Going by the SMU lecture “Home prices and inequality: Singapore versus other global superstar cities” given by Professor Celia Moh, Singapore housing and by extension Singaporean household finances are better than Hong Kong, London, New York and Paris. However, the statistics and analysis are extremely skewed. Warning: This article gets a little wonkish but important.
There are several problems with this chart.
The most obvious is that the SMU has used HDB prices as the median house prices when it should use the median price for all housing types to be on par with the other cities whose housing stock is predominantly private.
Yet, the SMU has no qualms using median household income which includes those high income households which are ineligible for HDB housing.
Median household income instead of simple median wages flatter Singapore’s affordability because of the much higher incidence of 2 or more income earners in a household. Singapore’s median household income is over 80% higher than wages, compared to 60% in London and New York and just 25% in Paris. All three have much better total fertility rates.
In all 4 cities, pensions cannot be used to finance homes, therefore retirement funding are not depleted unlike Singapore.
Particularly for New York, Paris and London, the low home ownership masks a high degree of residents renting for work but owning properties outside the cities.
The writer has frequently written about the importance of distinguishing between Gini coefficient before tax and social transfer and Gini after tax and social transfer. The former is obviously higher than the latter.
The trouble with this chart is that the SMU flatters Singapore’s Gini by using the Gini after tax and social transfers (41.6%) while using the Gini before tax and social transfers for London, New York and Paris. On a like for like basis, i.e. correctly using Gini after tax and social transfers, London and New York are below Singapore, Paris further below. This put the chart in a rather different light.
The SMU appears stretching the conclusion.
“Based on my estimates, the low inequality that has been achieved in the distribution of Singapore’s gross housing asset comes close to capital distribution in Piketty’s ‘ideal society’. The bottom 50 per cent owns one quarter of the gross housing wealth.”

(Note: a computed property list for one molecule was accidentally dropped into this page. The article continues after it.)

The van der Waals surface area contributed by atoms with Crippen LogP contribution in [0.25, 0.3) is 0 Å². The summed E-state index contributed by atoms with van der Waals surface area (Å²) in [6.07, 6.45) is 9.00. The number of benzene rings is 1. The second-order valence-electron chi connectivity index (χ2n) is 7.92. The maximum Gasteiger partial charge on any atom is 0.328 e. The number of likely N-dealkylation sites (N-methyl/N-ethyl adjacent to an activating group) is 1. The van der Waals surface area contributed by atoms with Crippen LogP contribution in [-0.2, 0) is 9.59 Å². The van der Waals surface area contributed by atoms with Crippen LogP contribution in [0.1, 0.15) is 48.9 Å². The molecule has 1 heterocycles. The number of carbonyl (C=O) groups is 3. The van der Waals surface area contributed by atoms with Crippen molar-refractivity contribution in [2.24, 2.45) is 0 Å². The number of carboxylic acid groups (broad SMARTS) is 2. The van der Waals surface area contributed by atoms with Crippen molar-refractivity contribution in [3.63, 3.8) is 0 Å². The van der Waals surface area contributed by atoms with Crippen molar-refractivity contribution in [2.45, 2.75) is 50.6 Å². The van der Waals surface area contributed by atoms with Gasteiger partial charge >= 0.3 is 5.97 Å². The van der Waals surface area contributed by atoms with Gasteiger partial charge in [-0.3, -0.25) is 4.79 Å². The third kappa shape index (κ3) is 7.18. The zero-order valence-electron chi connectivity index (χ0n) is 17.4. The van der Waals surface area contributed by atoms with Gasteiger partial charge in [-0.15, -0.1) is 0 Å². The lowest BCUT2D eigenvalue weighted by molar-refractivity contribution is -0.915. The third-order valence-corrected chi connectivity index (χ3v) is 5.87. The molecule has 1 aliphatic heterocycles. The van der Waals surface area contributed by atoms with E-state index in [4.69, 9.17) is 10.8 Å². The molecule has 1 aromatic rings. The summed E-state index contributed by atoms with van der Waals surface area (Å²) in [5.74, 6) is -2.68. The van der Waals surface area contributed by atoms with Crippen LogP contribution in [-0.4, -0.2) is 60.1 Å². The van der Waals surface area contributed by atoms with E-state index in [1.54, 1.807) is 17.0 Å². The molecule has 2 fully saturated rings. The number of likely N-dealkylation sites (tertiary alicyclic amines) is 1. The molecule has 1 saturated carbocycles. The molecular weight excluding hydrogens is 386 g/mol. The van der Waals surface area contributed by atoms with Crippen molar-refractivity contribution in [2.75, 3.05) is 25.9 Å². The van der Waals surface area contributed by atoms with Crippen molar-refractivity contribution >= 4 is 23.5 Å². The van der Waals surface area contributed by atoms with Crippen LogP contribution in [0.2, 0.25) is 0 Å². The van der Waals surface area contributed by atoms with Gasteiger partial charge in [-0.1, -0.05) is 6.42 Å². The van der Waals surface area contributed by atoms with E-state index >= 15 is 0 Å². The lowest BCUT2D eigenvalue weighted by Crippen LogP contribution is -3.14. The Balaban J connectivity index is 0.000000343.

First, since French rockstar economist Thomas Picketty is invoked, it should be understood his conclusion in “Capital in the 21st Century” that the ratio of capital to income, thus wealth disparity had returned to the 19th century had been found to be flawed, particularly in the way capital is measured in national income among other errors. (http://www.voxeu.org/article/housing-capital-and-piketty-s-analysis, an easy read).
Where the trouble really begins is that Piketty’s tenet of the accumulation of capital was found to result from pension assets and entitlements both are not drivers of inequality, followed by real estate. However, unlike all 4 cities, Singapore’ gross housing wealth is funded by a depletion of pension assets and there is a complete absence of entitlements (state pensions, etc). Therefore, the use of gross housing wealth alone to reach the conclusion of achieving Piketty’s ideal society is massively overstating the case for Singapore especially when bottom 50%’s assets are heavily weighted in their primary residence due in the depletion in CPF and personal savings whereas the top 50% has more assets beyond their primary residence .
Second. The tenure of real estate needs to be considered since physical capital such as real estate needs properly to be depreciated to estimate the long term wealth effect. With more than 80% of Singapore housing stock had their leases expire worthless, depreciation meant the wealth effect is less significant than the higher proportion of long leases and freehold property and the favourable treatment of lease renewals in the west.
Fourth. A central tenet of Piketty’s theory correctly posits those who own capital benefitted more than wage earners because the return on capital exceeds GDP growth. Since the top 50% owns more risk capital (shares, 2nd real estate) than the bottom 50%, then wealth disparity has increased beyond what is measured by the Gini coefficient especially since real estate returns far exceeds GDP growth. Further, since the most of the bottom 50%’s assets beyond their primary residence is in CPF, then the 3.7% aggregated return from CPF being below GDP growth caused even greater wealth disparity.
London, New York and Paris have strict preservation and zoning regulations, urban prevention laws, ancient laws and rights. The Economist magazine had this to say
“Over the last few decades technological changes have greatly increased the return to locating in large cities filled with skilled people. Being in such places makes workers more productive and raises the income they are able to earn. But skilled cities have not allowed housing supply to expand to meet rising demand. As a result, quite a lot of the gain from employment in productive places is captured by landowners earning rents thanks to artificial housing scarcity. This may mean lower overall productivity, more income inequality, and more income flowing to capital rather than labour.”
However, Singapore’s high prices are due not to these restrictions but to government land monopoly. Even if the SMU argued prices are still far better than the western superstar cities, there are already significant trade-offs because none of them has Singapore’s low productivity, high income inequality and low total fertility rate.
Given its unreserved praise to government policies, perhaps, the SMU lecture should be seen more as political polemic and an ode to Lee Kuan Yew.
This commentary was written by Chris K and first published on 2econdsight.
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